So, you have the same or similar results from the sensor but things are a little easier with the 20D. the XT has a slower frame rate, smaller jpeg buffer, lower battery capacity, different AF system and smaller viewfinder.
One benefit on the plus side for the XT is a $400-500 saving on the 20D. Some people have pointed out that for $100 more than the 20D, you could have a 300D Digital Rebel and a Canon EOS 350D Digital Rebel XT!
Canon EOS 350D Digital Rebel XT – Quick Features
- 8.0 MP
- 3 fps with up to 14 image burst
- E-TTL II flash system
- DIGIC II
- 7-point AF
- DPP RAW image processing software
- Separate RAW/JPEG image recording
- USB 2.0 Hi-speed/Video Out
- Compatible with EF/EF-S lenses/EX Speedlite flashes
- PictBridge compatible
Canon EOS 350D Digital Rebel XT Main Features
The Canon EOS 350D Digital Rebel XT employs Canon’s patented CMOS technology, for outstanding image quality and 8.0 Mega pixel resolution. You can always be ready for the next shot with a responsive 3 frame per second, 14 frame burst and instant 0.2 second start up time (matching the 20D). The powerful DIGIC II processor taken from Canon’s pro-series of cameras, ensures there are no compromises on effective, sophisticated and fast image processing.
The Rebel XT’s 7 auto focus points are distributed right across the frame for accurate and fast focusing, even with your off-centre subjects. You can lock focus before the shot with One Shot AF, or simply switch to AI Servo AF for predictive tracking of any moving subjects – a great plus for wildlife and sports photography.
The powerful pop-up flash (guide no. 13) offers you plenty of flexibility to your lighting. Its E-TTL II distance linked flash will read the lens distance information and ambient light to give accurate flash metering: perfect for recomposing shots and difficult reflections. The new Rebel XT is compatible with the total EX Speedlite flash range, including the powerful Speedlite 580EX, which improves colour stability by automatically transmitting the colour temperature information.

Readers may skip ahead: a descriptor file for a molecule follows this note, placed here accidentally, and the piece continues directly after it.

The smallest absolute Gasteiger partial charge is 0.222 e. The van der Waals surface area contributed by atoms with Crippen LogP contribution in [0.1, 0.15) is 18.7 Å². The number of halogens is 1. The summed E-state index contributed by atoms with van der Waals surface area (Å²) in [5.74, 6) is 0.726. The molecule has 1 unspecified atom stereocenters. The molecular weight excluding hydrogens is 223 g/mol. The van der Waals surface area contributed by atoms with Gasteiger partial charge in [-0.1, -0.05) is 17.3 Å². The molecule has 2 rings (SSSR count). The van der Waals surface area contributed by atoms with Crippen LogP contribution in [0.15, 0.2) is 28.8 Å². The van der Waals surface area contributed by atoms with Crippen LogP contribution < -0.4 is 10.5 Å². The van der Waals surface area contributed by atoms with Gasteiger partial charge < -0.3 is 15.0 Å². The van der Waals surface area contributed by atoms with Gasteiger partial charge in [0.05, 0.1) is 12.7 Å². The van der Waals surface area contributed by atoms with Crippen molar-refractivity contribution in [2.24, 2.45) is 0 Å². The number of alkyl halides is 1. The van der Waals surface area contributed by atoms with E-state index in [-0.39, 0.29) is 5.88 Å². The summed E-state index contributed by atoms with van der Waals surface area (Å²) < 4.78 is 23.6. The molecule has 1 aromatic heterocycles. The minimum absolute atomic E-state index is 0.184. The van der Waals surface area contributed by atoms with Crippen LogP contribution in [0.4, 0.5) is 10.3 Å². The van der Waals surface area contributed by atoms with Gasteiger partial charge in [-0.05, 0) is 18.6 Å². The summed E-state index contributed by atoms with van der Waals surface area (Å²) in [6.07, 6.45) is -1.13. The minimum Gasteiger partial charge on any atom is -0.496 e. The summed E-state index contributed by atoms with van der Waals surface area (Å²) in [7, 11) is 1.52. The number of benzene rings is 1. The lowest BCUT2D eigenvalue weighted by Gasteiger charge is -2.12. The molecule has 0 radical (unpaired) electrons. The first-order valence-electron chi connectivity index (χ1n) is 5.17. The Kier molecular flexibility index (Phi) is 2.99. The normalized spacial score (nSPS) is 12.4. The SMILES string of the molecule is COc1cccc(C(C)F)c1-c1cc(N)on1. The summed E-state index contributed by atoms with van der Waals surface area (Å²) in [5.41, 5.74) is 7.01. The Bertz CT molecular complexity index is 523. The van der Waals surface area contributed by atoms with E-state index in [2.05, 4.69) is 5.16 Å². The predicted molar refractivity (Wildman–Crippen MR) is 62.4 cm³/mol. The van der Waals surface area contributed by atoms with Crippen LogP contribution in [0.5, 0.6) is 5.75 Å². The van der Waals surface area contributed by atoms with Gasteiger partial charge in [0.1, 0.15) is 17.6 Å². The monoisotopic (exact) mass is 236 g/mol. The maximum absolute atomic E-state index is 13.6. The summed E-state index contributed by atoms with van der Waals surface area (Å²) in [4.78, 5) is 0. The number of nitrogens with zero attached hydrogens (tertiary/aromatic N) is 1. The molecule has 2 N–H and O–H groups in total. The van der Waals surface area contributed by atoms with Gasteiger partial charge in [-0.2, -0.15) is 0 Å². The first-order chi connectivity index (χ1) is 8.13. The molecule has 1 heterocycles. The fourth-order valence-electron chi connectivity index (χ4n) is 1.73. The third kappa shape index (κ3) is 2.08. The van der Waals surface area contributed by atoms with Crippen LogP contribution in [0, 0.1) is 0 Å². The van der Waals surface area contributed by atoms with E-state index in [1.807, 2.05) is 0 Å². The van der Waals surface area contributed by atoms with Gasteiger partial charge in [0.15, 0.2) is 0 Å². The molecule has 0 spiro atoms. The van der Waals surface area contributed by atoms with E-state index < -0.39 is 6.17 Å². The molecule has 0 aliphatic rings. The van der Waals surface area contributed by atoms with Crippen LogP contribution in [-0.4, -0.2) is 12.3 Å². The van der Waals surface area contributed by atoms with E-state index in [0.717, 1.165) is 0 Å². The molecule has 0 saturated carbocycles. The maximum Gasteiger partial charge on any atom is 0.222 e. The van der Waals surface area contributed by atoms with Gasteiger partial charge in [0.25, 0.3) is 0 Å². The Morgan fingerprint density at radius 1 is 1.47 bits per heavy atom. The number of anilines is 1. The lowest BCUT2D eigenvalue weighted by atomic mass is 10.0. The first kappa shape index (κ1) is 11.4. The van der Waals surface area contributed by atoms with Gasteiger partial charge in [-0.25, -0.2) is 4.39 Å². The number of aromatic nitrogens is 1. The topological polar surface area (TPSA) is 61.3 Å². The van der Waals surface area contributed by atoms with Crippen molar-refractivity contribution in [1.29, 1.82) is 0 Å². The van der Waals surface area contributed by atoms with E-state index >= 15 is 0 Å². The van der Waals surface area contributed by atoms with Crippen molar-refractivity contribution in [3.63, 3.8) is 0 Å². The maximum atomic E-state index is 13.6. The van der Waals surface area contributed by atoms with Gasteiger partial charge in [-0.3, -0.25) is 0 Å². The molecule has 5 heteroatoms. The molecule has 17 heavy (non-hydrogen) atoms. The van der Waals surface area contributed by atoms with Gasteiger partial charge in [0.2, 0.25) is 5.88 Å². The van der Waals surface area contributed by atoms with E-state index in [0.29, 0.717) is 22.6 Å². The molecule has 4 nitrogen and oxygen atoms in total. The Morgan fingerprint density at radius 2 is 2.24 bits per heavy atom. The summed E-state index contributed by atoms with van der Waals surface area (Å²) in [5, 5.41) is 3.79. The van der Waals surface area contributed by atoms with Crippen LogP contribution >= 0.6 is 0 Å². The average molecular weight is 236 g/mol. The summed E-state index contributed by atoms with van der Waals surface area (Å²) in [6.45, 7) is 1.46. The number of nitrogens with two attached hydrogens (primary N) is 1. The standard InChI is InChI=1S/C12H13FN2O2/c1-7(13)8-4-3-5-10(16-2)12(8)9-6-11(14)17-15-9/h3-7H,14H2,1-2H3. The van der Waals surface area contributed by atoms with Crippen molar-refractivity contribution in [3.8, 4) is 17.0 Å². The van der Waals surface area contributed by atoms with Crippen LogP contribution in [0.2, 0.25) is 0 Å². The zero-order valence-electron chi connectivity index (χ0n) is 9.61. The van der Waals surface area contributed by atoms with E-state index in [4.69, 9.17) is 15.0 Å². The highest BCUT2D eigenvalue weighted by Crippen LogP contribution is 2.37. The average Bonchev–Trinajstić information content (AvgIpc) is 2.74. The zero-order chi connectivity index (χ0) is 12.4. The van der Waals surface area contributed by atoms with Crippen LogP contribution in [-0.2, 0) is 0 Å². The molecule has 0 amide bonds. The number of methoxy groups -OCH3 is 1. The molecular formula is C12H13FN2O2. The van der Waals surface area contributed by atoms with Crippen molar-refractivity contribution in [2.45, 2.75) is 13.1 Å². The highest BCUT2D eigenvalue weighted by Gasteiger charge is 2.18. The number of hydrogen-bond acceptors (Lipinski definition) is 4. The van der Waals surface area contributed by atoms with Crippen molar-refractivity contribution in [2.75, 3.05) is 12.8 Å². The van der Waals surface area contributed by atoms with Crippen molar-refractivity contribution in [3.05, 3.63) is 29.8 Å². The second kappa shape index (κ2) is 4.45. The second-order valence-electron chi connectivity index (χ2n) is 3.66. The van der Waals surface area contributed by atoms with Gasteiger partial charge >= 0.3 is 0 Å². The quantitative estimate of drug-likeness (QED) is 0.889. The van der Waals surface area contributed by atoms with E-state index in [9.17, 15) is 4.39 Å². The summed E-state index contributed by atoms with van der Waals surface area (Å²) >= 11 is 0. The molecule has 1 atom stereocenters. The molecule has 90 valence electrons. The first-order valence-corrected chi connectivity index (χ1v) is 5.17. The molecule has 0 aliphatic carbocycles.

The Canon EOS 350D Digital Rebel XT is compatible with more than 60 Canon EF lenses, including all of Canon’s new EF-S lenses. The EOS 350D Digital Rebel XT was built with the digital photographer in mind, by taking into account the crop factor of 1.6X, the EF-S 17-85mm f/4-5.6 IS USM and the EF-S 10-22mm f/3.5-4.5 USM cover an exciting and creative range of popular focal lengths. The EF-S 60mm f/2.8mm Macro USM lens will give a whole new dimension to the world of plants and insects.
Before you start shooting, you can choose to optimise JPEG images for direct printing or post processing. For ultimate flexibility, it’s JPEG and RAW images will write simultaneously. Canon’s own Digital Photo Professional RAW image processing software gives you more “post-shoot” control over your valuable RAW images.
A USB 2.0 Hi-Speed interface will ensure rapid image uploads to your PC and fast direct printing to your PictBridge printer. Once connected directly to any PictBridge compatible printer, you simply hit the ‘Direct Print’ button for a quick, instant print of the displayed image. It is also automatically sized and correctly aligned. The EOS 350D Digital will accept both CF and CF-II cards, including cards with capacities of more than 2GB.
In short, I would say to anyone just coming into digital photography as a keen hobbyist with a suitable budget, this camera is excellent both in terms of value and features.
So the Canon EOS 350D Digital Rebel XT appears to be an awesome camera for the money, if you can afford the extra, you could also consider the Canon EOS 20D although it is a little larger and heavier!
If you are a serious hobbyist who needs something light and portable on your travels, the Canon EOS 350D Digital Rebel XT camera is a gem!